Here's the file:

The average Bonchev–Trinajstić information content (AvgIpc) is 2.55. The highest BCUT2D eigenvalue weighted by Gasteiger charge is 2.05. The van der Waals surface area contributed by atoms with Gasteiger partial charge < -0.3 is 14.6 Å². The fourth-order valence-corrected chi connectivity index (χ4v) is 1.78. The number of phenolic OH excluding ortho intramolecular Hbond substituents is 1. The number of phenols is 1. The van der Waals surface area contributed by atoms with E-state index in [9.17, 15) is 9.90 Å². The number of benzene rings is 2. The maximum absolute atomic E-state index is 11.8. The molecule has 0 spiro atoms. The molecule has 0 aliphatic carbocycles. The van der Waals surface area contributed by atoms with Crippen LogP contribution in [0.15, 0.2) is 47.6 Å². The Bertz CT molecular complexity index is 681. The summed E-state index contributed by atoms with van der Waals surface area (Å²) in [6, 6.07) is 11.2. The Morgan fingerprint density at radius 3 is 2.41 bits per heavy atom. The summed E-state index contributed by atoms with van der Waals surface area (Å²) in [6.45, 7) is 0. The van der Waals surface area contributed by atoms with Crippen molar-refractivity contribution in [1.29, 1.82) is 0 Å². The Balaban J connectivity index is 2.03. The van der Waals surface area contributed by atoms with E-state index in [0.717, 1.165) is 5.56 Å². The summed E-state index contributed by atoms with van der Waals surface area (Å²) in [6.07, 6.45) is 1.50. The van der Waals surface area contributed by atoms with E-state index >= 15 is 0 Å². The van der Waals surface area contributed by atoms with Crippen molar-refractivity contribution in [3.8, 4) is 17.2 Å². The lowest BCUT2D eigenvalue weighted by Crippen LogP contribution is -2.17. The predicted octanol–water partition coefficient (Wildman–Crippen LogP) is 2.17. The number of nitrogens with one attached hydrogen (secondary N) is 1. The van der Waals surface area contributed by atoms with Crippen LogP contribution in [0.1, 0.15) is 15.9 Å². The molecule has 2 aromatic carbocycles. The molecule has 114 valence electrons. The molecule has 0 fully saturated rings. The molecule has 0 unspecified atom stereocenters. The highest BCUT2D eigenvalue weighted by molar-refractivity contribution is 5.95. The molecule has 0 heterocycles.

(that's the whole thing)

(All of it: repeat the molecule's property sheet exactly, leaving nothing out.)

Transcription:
The average Bonchev–Trinajstić information content (AvgIpc) is 2.55. The highest BCUT2D eigenvalue weighted by Gasteiger charge is 2.05. The van der Waals surface area contributed by atoms with Gasteiger partial charge < -0.3 is 14.6 Å². The fourth-order valence-corrected chi connectivity index (χ4v) is 1.78. The number of phenolic OH excluding ortho intramolecular Hbond substituents is 1. The number of phenols is 1. The van der Waals surface area contributed by atoms with E-state index in [9.17, 15) is 9.90 Å². The number of benzene rings is 2. The maximum absolute atomic E-state index is 11.8. The molecule has 0 spiro atoms. The molecule has 0 aliphatic carbocycles. The van der Waals surface area contributed by atoms with Crippen LogP contribution in [0.15, 0.2) is 47.6 Å². The Bertz CT molecular complexity index is 681. The summed E-state index contributed by atoms with van der Waals surface area (Å²) in [6, 6.07) is 11.2. The Morgan fingerprint density at radius 3 is 2.41 bits per heavy atom. The summed E-state index contributed by atoms with van der Waals surface area (Å²) in [6.45, 7) is 0. The van der Waals surface area contributed by atoms with Crippen molar-refractivity contribution in [1.29, 1.82) is 0 Å². The Balaban J connectivity index is 2.03. The van der Waals surface area contributed by atoms with E-state index in [0.717, 1.165) is 5.56 Å². The summed E-state index contributed by atoms with van der Waals surface area (Å²) in [6.07, 6.45) is 1.50. The van der Waals surface area contributed by atoms with E-state index >= 15 is 0 Å². The van der Waals surface area contributed by atoms with Crippen molar-refractivity contribution in [3.8, 4) is 17.2 Å². The lowest BCUT2D eigenvalue weighted by Crippen LogP contribution is -2.17. The predicted octanol–water partition coefficient (Wildman–Crippen LogP) is 2.17. The number of nitrogens with one attached hydrogen (secondary N) is 1. The van der Waals surface area contributed by atoms with Crippen LogP contribution in [0.1, 0.15) is 15.9 Å². The molecule has 2 aromatic carbocycles. The molecule has 114 valence electrons. The molecule has 0 fully saturated rings. The molecule has 0 unspecified atom stereocenters. The highest BCUT2D eigenvalue weighted by molar-refractivity contribution is 5.95. The molecule has 0 heterocycles.